Apple might have a tight grip on the tablet market today, but at CES, the competition will come at it with both guns blazing. Here’s a look at what you can expect:
The Android tablets
Google’s mobile operating system is the de facto choice for companies going up against Apple. The problem is it’s optimized for phones, not tablets. At CES, there will be a lot of talk about devices using Honeycomb, a new version of the OS designed for tablets. Asus, Acer, Samsung, Toshiba and others are expected to have new tablet offerings revolving around Honeycomb, which should hit the street sometime in the second quarter.
Research in Motion’s 7-inch Playbook tablet will run on a proprietary operating system — but not the one used to power the company’s BlackBerry devices. That means it won’t support current BlackBerry apps, which is a possible hurdle, but it will support Flash, something the iPad doesn’t. RIM’s not directly chasing the consumer audience with the Playbook. It’s hoping to leverage its relationship with corporate clients to win over that segment of the market.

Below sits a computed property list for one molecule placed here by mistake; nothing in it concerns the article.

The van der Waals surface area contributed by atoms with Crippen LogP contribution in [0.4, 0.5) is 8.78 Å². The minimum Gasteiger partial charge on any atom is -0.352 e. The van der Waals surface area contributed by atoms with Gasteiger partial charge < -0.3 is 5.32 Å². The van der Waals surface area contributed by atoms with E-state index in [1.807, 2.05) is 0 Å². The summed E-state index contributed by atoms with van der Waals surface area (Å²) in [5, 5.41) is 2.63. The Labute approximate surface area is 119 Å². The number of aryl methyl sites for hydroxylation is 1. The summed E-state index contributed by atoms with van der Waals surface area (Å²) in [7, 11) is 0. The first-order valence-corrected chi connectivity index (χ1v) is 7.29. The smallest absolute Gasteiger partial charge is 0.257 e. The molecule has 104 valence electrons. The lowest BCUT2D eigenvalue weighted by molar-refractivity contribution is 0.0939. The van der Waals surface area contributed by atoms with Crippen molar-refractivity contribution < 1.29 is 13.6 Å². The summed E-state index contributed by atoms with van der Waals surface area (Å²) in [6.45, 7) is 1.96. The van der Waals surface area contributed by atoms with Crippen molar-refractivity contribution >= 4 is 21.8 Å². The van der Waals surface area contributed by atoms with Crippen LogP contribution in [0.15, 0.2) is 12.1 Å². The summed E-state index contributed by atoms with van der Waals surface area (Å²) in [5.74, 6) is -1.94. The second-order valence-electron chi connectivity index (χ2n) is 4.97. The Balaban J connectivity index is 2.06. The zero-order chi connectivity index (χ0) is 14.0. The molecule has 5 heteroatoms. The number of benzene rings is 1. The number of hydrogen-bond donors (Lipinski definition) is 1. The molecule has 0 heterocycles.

Hewlett Packard’s $1.2 billion buyout of Palm in April gave it a stake in the smartphone business. Now HP wants to expand that into the tablet world. The company has been quite transparent about planning using a revised version of Palm’s webOS system for tablets in early 2011. HP’s not at CES, but with its marketing budget, it’s sure to be a player in this market segment.
During his keynote one year ago, Microsoft CEO Steve Ballmer showed off the HP Slate, which consumers never got their hands on. He’ll talk up tablets again this year, but with that gaffe in mind, expect to see products that you’ll be able to buy and hear more details about the company’s differentiating factors. Windows 7 isn’t really optimized for tablets, which leaves a lot of questions about how Microsoft plans to stay relevant in this space.